This systematic review adds to the literature on the topic by providing a systematic and more comprehensive mapping of the challenges associated with the provision of PC services in LMICs. This goes further to identify some common facilitators to overcome these challenges in LMICs. Fourteen reviews have highlighted that the provision of PC for cancer patients in LMICs are affected by a wide range of challenges. Personal and health care system-related issues have been highlighted as key challenges to the provision of PC. One interesting finding was that although the included reviews focused on LMICs, seven authors who conducted these reviews were from developed countries, indicating the interest from developed countries about PC in countries with minimal resources and in developing economies.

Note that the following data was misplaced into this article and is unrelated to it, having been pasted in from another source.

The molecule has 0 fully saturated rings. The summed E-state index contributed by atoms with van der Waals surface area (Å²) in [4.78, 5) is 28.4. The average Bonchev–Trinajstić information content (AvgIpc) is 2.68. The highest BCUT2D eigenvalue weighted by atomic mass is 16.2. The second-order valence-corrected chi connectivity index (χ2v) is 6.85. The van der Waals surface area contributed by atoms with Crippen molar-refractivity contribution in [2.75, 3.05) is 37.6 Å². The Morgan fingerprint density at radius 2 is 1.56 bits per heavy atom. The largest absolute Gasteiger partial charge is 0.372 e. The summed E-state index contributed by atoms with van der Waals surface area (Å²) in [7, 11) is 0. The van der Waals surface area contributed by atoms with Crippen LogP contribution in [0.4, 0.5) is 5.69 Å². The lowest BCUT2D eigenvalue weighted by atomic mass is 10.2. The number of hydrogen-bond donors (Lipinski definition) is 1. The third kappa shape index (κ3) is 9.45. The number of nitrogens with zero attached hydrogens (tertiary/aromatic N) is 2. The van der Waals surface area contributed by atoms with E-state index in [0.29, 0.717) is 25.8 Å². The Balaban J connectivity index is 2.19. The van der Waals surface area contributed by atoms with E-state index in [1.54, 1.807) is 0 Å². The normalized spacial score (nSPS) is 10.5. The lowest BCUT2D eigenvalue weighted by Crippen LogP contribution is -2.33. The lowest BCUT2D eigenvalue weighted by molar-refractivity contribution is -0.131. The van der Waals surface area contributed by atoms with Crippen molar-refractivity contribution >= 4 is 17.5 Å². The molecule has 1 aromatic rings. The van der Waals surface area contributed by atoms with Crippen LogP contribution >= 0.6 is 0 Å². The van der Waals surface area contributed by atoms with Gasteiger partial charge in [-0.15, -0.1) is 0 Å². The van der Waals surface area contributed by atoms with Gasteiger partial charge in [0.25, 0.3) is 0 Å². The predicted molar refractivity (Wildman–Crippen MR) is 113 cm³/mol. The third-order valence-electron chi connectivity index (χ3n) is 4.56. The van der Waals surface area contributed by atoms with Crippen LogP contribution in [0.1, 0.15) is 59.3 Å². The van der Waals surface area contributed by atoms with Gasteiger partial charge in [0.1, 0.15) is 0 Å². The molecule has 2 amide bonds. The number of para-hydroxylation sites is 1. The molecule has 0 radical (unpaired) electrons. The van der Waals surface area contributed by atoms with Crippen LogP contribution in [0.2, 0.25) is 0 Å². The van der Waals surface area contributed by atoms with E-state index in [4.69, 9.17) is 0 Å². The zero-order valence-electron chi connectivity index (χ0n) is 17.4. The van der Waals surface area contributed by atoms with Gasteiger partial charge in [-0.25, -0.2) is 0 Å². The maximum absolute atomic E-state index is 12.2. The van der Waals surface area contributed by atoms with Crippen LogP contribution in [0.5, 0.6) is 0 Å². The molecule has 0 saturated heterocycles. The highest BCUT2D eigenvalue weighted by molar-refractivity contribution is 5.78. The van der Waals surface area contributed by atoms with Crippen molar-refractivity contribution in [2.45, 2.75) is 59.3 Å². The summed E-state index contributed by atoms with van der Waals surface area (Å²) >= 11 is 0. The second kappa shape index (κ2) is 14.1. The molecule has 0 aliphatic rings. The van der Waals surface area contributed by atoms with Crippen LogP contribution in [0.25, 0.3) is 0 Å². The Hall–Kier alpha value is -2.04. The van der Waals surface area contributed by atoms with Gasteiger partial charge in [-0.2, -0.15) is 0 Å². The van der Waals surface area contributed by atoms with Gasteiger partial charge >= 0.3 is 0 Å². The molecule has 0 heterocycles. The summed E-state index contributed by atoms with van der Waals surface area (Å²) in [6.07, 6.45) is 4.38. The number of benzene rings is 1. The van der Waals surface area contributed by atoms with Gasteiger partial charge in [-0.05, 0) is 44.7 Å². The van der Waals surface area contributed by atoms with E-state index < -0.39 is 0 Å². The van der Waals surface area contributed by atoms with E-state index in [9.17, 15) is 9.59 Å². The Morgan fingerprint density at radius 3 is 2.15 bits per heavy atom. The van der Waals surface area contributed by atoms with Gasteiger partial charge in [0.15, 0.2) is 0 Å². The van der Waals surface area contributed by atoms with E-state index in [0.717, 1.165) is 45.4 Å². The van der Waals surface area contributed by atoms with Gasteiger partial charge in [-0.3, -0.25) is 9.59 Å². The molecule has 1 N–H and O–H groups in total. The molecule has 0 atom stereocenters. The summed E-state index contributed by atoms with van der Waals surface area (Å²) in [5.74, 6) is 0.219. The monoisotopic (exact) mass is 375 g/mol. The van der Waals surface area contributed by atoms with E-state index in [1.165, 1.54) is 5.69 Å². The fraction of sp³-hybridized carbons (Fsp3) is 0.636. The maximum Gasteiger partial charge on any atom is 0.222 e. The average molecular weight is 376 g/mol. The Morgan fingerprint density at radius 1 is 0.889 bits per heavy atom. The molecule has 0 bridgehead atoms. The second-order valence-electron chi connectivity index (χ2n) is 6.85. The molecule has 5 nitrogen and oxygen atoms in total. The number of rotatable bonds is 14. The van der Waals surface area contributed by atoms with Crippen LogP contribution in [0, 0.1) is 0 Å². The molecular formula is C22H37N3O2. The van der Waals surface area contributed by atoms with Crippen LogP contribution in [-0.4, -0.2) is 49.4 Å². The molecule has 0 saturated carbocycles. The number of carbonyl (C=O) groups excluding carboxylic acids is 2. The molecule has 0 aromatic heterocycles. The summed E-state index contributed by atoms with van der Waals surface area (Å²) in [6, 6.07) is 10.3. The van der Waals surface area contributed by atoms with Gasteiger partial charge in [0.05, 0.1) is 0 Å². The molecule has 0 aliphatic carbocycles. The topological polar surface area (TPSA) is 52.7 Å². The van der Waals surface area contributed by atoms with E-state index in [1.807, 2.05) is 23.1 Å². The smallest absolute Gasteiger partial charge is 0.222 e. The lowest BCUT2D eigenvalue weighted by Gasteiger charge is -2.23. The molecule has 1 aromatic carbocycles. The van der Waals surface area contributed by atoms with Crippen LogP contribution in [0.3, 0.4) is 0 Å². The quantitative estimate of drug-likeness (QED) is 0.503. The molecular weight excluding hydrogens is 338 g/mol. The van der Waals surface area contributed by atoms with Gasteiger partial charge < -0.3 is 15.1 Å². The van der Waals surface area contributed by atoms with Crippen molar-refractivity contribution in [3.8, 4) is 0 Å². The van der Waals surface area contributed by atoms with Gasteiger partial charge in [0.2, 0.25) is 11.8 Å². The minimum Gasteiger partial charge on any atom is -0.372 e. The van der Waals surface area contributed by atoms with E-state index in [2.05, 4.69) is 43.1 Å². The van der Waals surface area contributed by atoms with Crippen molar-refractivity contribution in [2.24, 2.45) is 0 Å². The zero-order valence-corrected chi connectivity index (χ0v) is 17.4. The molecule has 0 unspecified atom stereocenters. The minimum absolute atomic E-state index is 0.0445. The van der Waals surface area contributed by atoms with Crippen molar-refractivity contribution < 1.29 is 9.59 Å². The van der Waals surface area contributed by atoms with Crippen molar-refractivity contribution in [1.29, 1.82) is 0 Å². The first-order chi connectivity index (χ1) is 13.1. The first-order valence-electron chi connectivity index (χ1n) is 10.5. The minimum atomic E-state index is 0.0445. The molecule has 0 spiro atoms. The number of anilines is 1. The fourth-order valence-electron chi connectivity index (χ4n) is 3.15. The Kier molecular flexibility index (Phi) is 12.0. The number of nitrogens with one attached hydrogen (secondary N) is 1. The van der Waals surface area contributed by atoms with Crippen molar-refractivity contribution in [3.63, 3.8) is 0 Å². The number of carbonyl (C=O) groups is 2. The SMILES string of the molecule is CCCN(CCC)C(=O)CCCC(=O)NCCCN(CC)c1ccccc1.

Overall, insufficient knowledge, poor awareness, negative attitudes and beliefs of patients, families, the general public, and HCPs are crucial personal challenges to the provision of PC in LMICS. Four reviews that were conducted in developed countries [41, 56,57,58] reported similar findings. Furthermore, a population-based study suggests that a low level of awareness and knowledge deficit common among adults are part of the challenges [59]. Another study linked insufficient knowledge and low level of awareness of patients, families, the public, and HCPs to PC services and their benefits [60] to these challenges, potentially contributing to delayed referrals of patients to PC services [61,62,63]. Therefore, PC education has been recommended as the first step [64] to increase awareness, promote positive attitudes and improve knowledge about these services among the general public and HCPs [65,66,67]. This can be realised through integration of core competencies of PC into the curricula of universities [64, 68] and cultivating more positive attitudes in the general public through the media or public engagement programmes.